In recent years the Colorado River has reclaimed over 40 miles in Cataract, Narrow, and Glen Canyons from under reservoir Powell. In Cataract, several rapids up to class three and many more riffles have reemerged. In the side canyons like Dark and Clear Water amazing hiking have become available, once buried underwater and sediment that has been scoured away.

The Returning Rapids Project started as a simple question among a few interested Moab locals: “when will we see historical rapids return to Cataract Canyon as Lake Powell recedes?”

A welder, river guide, librarian, and pilot tasked themselves with answering this question. It started as simple trips down Cataract matching historical photographs of landmarks and the river, and soon blossomed into a much bigger mission. Mike DeHoff, Meg Flynn, Peter Lefebrve, and Chris Benson have donated thousands of hours of their time to understand the changes happening in Cataract Canyon. Click here to donate to the Returning Rapids Project. 

Their hard work is paying off and since 2019 RRP has become the a focus of researchers from several universities, groups, and universities. In the last three years they have led three large scale multi-disciplinary efforts down the river to study changes happening as the reservoir leaves Cataract Canyon, and several other smaller trips to the region. These science trips have helped researchers understand how sediment is impacting the canyon, by what processes lake sediments develop and mobilize, and at what rates. They have also been very effective in mapping the river – getting the first full river profile in 100 years, including many regions that are still managed as a reservoir, but are very much so a river.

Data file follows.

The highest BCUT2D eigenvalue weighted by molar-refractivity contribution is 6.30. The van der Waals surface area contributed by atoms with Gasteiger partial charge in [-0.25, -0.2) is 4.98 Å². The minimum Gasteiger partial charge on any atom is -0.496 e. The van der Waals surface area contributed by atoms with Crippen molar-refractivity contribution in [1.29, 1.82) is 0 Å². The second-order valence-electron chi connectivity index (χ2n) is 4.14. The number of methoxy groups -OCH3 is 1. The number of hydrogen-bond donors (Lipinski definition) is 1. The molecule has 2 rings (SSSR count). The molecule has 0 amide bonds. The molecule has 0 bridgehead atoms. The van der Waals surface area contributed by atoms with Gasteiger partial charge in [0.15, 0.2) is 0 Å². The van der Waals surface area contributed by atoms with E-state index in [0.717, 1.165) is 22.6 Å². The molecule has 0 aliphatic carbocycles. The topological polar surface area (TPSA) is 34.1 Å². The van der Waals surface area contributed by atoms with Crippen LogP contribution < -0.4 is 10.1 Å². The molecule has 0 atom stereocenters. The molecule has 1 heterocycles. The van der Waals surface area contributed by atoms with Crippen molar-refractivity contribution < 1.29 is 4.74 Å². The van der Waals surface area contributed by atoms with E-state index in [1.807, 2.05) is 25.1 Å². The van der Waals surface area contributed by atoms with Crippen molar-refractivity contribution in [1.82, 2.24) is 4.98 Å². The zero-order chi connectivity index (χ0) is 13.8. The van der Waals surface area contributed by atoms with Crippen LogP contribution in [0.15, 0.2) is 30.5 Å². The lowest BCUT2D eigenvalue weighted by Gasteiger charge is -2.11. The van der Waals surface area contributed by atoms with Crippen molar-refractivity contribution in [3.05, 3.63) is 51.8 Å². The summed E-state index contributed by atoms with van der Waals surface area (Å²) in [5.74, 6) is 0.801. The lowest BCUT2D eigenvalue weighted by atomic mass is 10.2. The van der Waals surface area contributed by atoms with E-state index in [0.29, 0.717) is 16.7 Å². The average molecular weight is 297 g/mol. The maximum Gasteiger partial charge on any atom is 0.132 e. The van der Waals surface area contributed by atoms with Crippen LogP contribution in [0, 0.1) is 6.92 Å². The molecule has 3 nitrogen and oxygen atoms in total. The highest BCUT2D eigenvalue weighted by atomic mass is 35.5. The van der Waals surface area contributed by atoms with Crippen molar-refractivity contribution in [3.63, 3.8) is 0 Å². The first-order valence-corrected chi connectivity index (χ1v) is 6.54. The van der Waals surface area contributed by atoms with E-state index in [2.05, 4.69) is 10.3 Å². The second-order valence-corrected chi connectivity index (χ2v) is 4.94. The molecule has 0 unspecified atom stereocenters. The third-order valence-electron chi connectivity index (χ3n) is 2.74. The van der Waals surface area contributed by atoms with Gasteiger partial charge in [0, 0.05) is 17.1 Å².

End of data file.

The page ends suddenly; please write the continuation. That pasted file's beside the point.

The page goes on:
Returning Rapids Project has either directly or helped researchers publish several guides, essays, and reports to help define the changes happening in the river corridor. See their recent Science Report, buy a copy of the 2022 Field Binder, read Cari Johnson’s report on sediment in Waterhole Canyon, or read Mike’s paper “Who is in Charge of the Mud?”. You can also visit their website here.

Glen Canyon Institute has brought the Returning Rapids Project under our 501(c)3 non-profit, providing funding, supporting field operations, and administration. If you are interested in directly supporting their work you can donate here.

Mike DeHoff, Principal investigator from the RRP pointing to the returned Gypsum Rapid and the Dominy Formation which makes up the river bank along the Colorado River in Glen Canyon.